“Of all the commandments, which is the most important?”
Mark 12:28b NLT
On long road trips, my parents used to let us listen to a Bible-based fictional series called Adventures in Odyssey. Every episode centers around the same core characters in a small town called Odyssey, wrestling with normal life and typical challenges that get resolved by applying Biblical wisdom.
One of the episodes re-created the parable of The Good Samaritan. In the Bible version, Jesus tells this story to answer the question ‘who is my neighbor?’. A traveling Jewish man is attacked, robbed and left within inches of death. A traveling Priest sees him lying there and walks by him, offering no help. A Temple Assistant also passes by without lifting a finger. The third person to see the dying man is his sworn enemy – a Samaritan – and this man doesn’t even hesitate to do everything in his power to save the Jew’s life.
It’s important to see everyone as our neighbor, worthy of love and care no matter what.
In Odyssey, the neighbor who they found difficult to love wasn’t an injured Jewish man. He was an extremely annoying 11 year old. This kid talked constantly, asked questions obsessively, had really bad hygiene, got defensive and argumentative about most topics, and appeared to have no clue about social cues. The person who ended up being the “good Samaritan” to him was the kid who decided to befriend him anyway, regardless of his awkwardness.
I bring this up because God keeps pushing me to re-consider who my neighbor is. I’m going to get really real here and admit that sometimes – especially during summer vacation – the people I have the most struggle with being neighborly with are my own kids. They talk constantly. They ask questions obsessively. Their hygiene is muddy, at best. Defensive and argumentative are words I would use to describe their GOOD days and I won’t even get into social cues.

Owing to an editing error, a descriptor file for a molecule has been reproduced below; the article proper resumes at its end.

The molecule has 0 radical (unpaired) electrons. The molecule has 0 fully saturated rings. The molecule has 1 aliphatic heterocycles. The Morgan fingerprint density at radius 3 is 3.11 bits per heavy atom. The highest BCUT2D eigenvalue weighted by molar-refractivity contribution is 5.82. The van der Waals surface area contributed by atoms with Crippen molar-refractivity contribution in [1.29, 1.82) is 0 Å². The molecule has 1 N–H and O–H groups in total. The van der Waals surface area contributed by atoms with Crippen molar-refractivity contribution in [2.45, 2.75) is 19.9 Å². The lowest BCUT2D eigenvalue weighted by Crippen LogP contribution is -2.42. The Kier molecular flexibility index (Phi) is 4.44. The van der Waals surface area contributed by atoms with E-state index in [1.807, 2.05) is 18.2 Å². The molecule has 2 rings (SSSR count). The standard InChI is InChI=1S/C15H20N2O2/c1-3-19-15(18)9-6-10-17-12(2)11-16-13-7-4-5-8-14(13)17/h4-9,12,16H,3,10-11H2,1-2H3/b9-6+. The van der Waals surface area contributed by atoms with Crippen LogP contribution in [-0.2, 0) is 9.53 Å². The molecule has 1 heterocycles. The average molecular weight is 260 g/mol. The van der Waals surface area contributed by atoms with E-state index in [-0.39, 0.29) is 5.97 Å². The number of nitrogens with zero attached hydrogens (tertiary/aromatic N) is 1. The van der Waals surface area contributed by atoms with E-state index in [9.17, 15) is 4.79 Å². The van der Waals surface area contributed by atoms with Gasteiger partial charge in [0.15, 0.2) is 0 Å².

But they are my neighbors. No amount of [creative devotional writings, sweet worship singing, epic financial sacrifices, or casserole giving] to others makes up for me being [short-tempered and unloving] to my own children.
In Mark 12:28-34 Jesus answers the question ‘Of all the commandments, which is the most important?’. He says:
“The Lord our God is the one and only Lord. And you must love the Lord your God with all your heart, all your soul, all your mind, and all your strength. The second is equally important: ‘Love your neighbor as yourself.’ No other commandment is greater than these.” (Mark 12:29b-31 NLT)
Loving my neighbor is kind of a big deal. Even if:
- my neighbor is an argumentative, sassy, 18-going-on-FIVE year old.
- my neighbor is an over-tired, super sensitive, perfectionist seven year old.
- my neighbor is a hyperactive, under-focused, video-game obsessed 12 year old.
I don’t know about anyone else out there, but every season of my life brings a new type of “neighbor” that I struggle with loving. This summer it looks like my kids are the ones who I get to practice being a good samaritan to. But it could be anyone, really. Maybe in the fall it will be someone else. All I know for sure is, it’s a really good things God is the master neighbor-lover. I would be in serious trouble if he didn’t already perfectly love ME as his neighbor, especially when:
- I’m a grumpy, frustrated, burnt-out-on-the-first-week-of-summer-vacation Mom.
- I’m a snarky, sarcastic, stingy kisser wife.
- I’m a selfish, under-encouraging, forgot-to-pray-for-you-AGAIN friend.
Dear Lord, in your Bible it says that you ARE love. When I love my sons, my husband, my friends and my enemies, I’m actually not doing it right unless I’m doing it like you taught me. That means loving with NO strings attached and loving even when it’s hard to like. Give me a soft heart, full of courage and mercy, to treat everyone how the good samaritan did. Amen.